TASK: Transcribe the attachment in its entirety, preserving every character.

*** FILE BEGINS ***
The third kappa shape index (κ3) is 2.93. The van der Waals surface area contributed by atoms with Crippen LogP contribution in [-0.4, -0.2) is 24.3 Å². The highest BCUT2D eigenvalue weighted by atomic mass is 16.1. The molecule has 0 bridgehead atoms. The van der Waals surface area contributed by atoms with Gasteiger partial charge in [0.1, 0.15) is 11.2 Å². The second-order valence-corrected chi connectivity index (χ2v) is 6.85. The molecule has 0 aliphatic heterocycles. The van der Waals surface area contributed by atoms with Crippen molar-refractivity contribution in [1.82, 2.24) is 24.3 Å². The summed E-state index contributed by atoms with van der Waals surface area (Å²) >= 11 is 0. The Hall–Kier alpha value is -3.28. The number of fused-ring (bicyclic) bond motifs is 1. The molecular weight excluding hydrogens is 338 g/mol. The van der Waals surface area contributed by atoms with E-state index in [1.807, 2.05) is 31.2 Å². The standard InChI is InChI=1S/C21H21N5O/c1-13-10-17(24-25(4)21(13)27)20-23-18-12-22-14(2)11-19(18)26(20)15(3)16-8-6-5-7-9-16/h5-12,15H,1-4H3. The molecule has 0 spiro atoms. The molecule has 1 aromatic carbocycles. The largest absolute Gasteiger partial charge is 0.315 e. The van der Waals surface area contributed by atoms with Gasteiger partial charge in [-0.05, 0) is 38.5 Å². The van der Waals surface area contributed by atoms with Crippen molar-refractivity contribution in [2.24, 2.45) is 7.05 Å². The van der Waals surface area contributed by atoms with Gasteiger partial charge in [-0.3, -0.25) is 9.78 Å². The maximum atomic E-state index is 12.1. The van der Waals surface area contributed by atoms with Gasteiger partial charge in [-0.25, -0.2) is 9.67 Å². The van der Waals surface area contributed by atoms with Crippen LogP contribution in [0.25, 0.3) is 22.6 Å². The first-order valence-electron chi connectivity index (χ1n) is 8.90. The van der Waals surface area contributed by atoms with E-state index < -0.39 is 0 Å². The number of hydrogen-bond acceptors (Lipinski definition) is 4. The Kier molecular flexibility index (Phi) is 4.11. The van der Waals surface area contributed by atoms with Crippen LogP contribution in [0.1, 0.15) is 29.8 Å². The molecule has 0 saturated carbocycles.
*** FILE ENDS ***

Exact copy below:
The third kappa shape index (κ3) is 2.93. The van der Waals surface area contributed by atoms with Crippen LogP contribution in [-0.4, -0.2) is 24.3 Å². The highest BCUT2D eigenvalue weighted by atomic mass is 16.1. The molecule has 0 bridgehead atoms. The van der Waals surface area contributed by atoms with Gasteiger partial charge in [0.1, 0.15) is 11.2 Å². The second-order valence-corrected chi connectivity index (χ2v) is 6.85. The molecule has 0 aliphatic heterocycles. The van der Waals surface area contributed by atoms with Crippen molar-refractivity contribution in [1.82, 2.24) is 24.3 Å². The summed E-state index contributed by atoms with van der Waals surface area (Å²) >= 11 is 0. The Hall–Kier alpha value is -3.28. The number of fused-ring (bicyclic) bond motifs is 1. The molecular weight excluding hydrogens is 338 g/mol. The van der Waals surface area contributed by atoms with E-state index in [1.807, 2.05) is 31.2 Å². The standard InChI is InChI=1S/C21H21N5O/c1-13-10-17(24-25(4)21(13)27)20-23-18-12-22-14(2)11-19(18)26(20)15(3)16-8-6-5-7-9-16/h5-12,15H,1-4H3. The molecule has 0 spiro atoms. The molecule has 1 aromatic carbocycles. The largest absolute Gasteiger partial charge is 0.315 e. The van der Waals surface area contributed by atoms with Gasteiger partial charge in [-0.05, 0) is 38.5 Å². The van der Waals surface area contributed by atoms with Crippen molar-refractivity contribution in [2.24, 2.45) is 7.05 Å². The van der Waals surface area contributed by atoms with Gasteiger partial charge in [-0.3, -0.25) is 9.78 Å². The maximum atomic E-state index is 12.1. The van der Waals surface area contributed by atoms with Gasteiger partial charge in [-0.25, -0.2) is 9.67 Å². The van der Waals surface area contributed by atoms with Crippen LogP contribution in [0.25, 0.3) is 22.6 Å². The first-order valence-electron chi connectivity index (χ1n) is 8.90. The van der Waals surface area contributed by atoms with E-state index < -0.39 is 0 Å². The number of hydrogen-bond acceptors (Lipinski definition) is 4. The Kier molecular flexibility index (Phi) is 4.11. The van der Waals surface area contributed by atoms with Crippen LogP contribution in [0.1, 0.15) is 29.8 Å². The molecule has 0 saturated carbocycles.